Michigan’s reborn State Fair will return for a third straight Labor Day weekend with more to see and do, according to organizers.
The privately run fair at the Suburban Collection Showplace is starting to come into its own, organizers say. Attendance was 80,000 last year, up 50 percent from the year before, according to organizers.
“Reviving this tradition, certainly, we’re just getting started,” said Blair Bowman, president of the Novi expo center. “We’ve had so many people come and so many people thanking us for bringing it back.”
This year, the Fifth Third Bank Michigan State Fair will include a Shrine Circus performance tent that is twice as large as previous years and more rides as part of the Arnold Amusement midway.
Bowman says indoor and outdoor displays also will have more content, with the return of the Made-In-Michigan pavilion, livestock exhibits and a farm market.
The Michigan State Fair opened in Detroit in 1849. It closed its gates on Woodward between Seven and Eight Mile in Detroit in 2009.
In 2009, then-Gov. Jennifer Granholm cut funding for the fair from the state budget, leaving the fairgrounds site vacant for more than four years. The fair is gone from its traditional site, and plans to redevelop the 157-acre property are progressing.
In October, the Michigan Land Bank Fast Track Authority decided to sell the land to athlete-turned-entrepreneur Earvin “Magic” Johnson and his Magic Plus LLC group for $4.65 million — about the site’s appraised value.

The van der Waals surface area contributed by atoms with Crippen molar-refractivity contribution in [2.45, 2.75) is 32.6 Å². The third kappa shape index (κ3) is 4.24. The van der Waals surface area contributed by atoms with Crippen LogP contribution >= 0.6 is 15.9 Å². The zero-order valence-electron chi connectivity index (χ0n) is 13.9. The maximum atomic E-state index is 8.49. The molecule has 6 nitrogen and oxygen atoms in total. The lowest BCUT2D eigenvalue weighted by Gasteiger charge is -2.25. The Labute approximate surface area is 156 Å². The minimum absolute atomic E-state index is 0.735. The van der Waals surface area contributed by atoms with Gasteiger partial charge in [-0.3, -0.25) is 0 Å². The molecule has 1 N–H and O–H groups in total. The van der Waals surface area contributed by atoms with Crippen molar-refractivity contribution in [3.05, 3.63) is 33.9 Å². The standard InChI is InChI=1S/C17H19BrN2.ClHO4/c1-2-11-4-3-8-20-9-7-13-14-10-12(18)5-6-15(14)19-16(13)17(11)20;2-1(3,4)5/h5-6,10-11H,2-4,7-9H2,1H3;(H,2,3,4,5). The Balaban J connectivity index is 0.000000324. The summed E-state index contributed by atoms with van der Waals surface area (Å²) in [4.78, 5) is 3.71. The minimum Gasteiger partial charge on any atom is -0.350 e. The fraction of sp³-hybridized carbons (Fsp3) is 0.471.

Johnson, a Lansing native, Michigan State and Los Angeles Lakers basketball great and part owner of the Los Angeles Dodgers baseball team, is working with Lansing businessman Joel Ferguson and Detroit entrepreneur Marvin Beatty in putting together a mixed-use project.
Dale Watchowski, president and CEO of Southfield-based Redico, the project developer, said work on the site is in the preliminary stages.
“Conceptual plans for the site include residential, retail, entertainment venues, open green spaces and a multimodal transportation hub,” Watchowski said.
Besides reviving a Michigan tradition, the Novi-based fair has been aiding local food programs. Last year, the fair brought in more than $250,000 for community and charitable programs, like the Detroit Shriners charities, Rotary and Lions clubs, local police and fire benevolent societies and the city of Novi parks and recreation and public library programs.
Over the summer, a new urban and rural agricultural youth scholarship program began using some of those funds. The focus is on nurturing interest in growing fresh local food in communities across the state.
“You’d be amazed how many of these kids have never seen a live cow or had an understanding where their food comes from,” Bowman said.
“We’re trying to build those connections.”
Agriculture is the state’s second largest industry, accounting for an estimated $91 billion a year.